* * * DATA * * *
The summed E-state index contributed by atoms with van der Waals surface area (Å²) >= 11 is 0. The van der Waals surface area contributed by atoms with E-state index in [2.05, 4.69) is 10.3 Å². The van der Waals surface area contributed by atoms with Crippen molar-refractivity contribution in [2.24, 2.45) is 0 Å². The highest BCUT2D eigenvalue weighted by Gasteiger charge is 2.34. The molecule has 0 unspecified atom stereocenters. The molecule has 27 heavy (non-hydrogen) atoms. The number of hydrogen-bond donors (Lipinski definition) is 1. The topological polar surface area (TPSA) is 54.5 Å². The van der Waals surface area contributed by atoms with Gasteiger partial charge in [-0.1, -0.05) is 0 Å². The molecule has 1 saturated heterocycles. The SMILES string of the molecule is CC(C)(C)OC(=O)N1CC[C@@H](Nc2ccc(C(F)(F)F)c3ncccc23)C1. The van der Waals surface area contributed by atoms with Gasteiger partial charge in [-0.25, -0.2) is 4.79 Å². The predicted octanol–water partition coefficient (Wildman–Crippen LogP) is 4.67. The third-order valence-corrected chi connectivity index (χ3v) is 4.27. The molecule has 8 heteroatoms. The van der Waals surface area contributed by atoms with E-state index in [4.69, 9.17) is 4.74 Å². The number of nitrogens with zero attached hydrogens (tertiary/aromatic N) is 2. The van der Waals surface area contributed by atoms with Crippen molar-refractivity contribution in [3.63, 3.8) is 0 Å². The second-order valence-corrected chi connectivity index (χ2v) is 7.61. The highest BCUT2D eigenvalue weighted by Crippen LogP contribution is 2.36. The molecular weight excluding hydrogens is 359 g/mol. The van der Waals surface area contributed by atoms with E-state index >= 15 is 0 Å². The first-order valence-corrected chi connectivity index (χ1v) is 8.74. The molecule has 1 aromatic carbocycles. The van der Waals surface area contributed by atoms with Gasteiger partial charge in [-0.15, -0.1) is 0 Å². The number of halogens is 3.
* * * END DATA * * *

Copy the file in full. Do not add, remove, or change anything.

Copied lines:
The summed E-state index contributed by atoms with van der Waals surface area (Å²) >= 11 is 0. The van der Waals surface area contributed by atoms with E-state index in [2.05, 4.69) is 10.3 Å². The van der Waals surface area contributed by atoms with Crippen molar-refractivity contribution in [2.24, 2.45) is 0 Å². The highest BCUT2D eigenvalue weighted by Gasteiger charge is 2.34. The molecule has 0 unspecified atom stereocenters. The molecule has 27 heavy (non-hydrogen) atoms. The number of hydrogen-bond donors (Lipinski definition) is 1. The topological polar surface area (TPSA) is 54.5 Å². The van der Waals surface area contributed by atoms with Gasteiger partial charge in [-0.1, -0.05) is 0 Å². The molecule has 1 saturated heterocycles. The SMILES string of the molecule is CC(C)(C)OC(=O)N1CC[C@@H](Nc2ccc(C(F)(F)F)c3ncccc23)C1. The van der Waals surface area contributed by atoms with Gasteiger partial charge in [-0.25, -0.2) is 4.79 Å². The predicted octanol–water partition coefficient (Wildman–Crippen LogP) is 4.67. The third-order valence-corrected chi connectivity index (χ3v) is 4.27. The molecule has 8 heteroatoms. The van der Waals surface area contributed by atoms with E-state index in [4.69, 9.17) is 4.74 Å². The number of nitrogens with zero attached hydrogens (tertiary/aromatic N) is 2. The van der Waals surface area contributed by atoms with Crippen molar-refractivity contribution in [3.63, 3.8) is 0 Å². The second-order valence-corrected chi connectivity index (χ2v) is 7.61. The highest BCUT2D eigenvalue weighted by Crippen LogP contribution is 2.36. The molecular weight excluding hydrogens is 359 g/mol. The van der Waals surface area contributed by atoms with E-state index >= 15 is 0 Å². The first-order valence-corrected chi connectivity index (χ1v) is 8.74. The molecule has 1 aromatic carbocycles. The van der Waals surface area contributed by atoms with Gasteiger partial charge in [-0.15, -0.1) is 0 Å². The number of halogens is 3.